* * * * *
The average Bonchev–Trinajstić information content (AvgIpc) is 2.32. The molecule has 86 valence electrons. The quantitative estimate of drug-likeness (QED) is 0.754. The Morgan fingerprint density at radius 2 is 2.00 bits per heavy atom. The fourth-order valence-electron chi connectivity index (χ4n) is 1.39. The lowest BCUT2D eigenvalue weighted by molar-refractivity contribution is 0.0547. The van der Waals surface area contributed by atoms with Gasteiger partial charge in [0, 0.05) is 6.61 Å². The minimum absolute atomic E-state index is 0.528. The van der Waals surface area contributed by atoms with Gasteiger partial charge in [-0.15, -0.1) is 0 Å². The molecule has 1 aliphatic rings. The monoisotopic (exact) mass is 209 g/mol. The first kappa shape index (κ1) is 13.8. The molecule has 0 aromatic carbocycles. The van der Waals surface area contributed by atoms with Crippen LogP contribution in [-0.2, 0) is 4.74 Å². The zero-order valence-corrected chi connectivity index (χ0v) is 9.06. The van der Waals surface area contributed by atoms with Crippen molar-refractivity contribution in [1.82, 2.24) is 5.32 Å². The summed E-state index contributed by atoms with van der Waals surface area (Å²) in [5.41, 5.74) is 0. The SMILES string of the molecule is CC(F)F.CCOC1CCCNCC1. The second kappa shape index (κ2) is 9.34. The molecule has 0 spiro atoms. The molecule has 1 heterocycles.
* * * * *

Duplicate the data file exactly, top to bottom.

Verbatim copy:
The average Bonchev–Trinajstić information content (AvgIpc) is 2.32. The molecule has 86 valence electrons. The quantitative estimate of drug-likeness (QED) is 0.754. The Morgan fingerprint density at radius 2 is 2.00 bits per heavy atom. The fourth-order valence-electron chi connectivity index (χ4n) is 1.39. The lowest BCUT2D eigenvalue weighted by molar-refractivity contribution is 0.0547. The van der Waals surface area contributed by atoms with Gasteiger partial charge in [0, 0.05) is 6.61 Å². The minimum absolute atomic E-state index is 0.528. The van der Waals surface area contributed by atoms with Gasteiger partial charge in [-0.15, -0.1) is 0 Å². The molecule has 1 aliphatic rings. The monoisotopic (exact) mass is 209 g/mol. The first kappa shape index (κ1) is 13.8. The molecule has 0 aromatic carbocycles. The van der Waals surface area contributed by atoms with Crippen LogP contribution in [-0.2, 0) is 4.74 Å². The zero-order valence-corrected chi connectivity index (χ0v) is 9.06. The van der Waals surface area contributed by atoms with Crippen molar-refractivity contribution in [1.82, 2.24) is 5.32 Å². The summed E-state index contributed by atoms with van der Waals surface area (Å²) in [5.41, 5.74) is 0. The SMILES string of the molecule is CC(F)F.CCOC1CCCNCC1. The second kappa shape index (κ2) is 9.34. The molecule has 0 spiro atoms. The molecule has 1 heterocycles.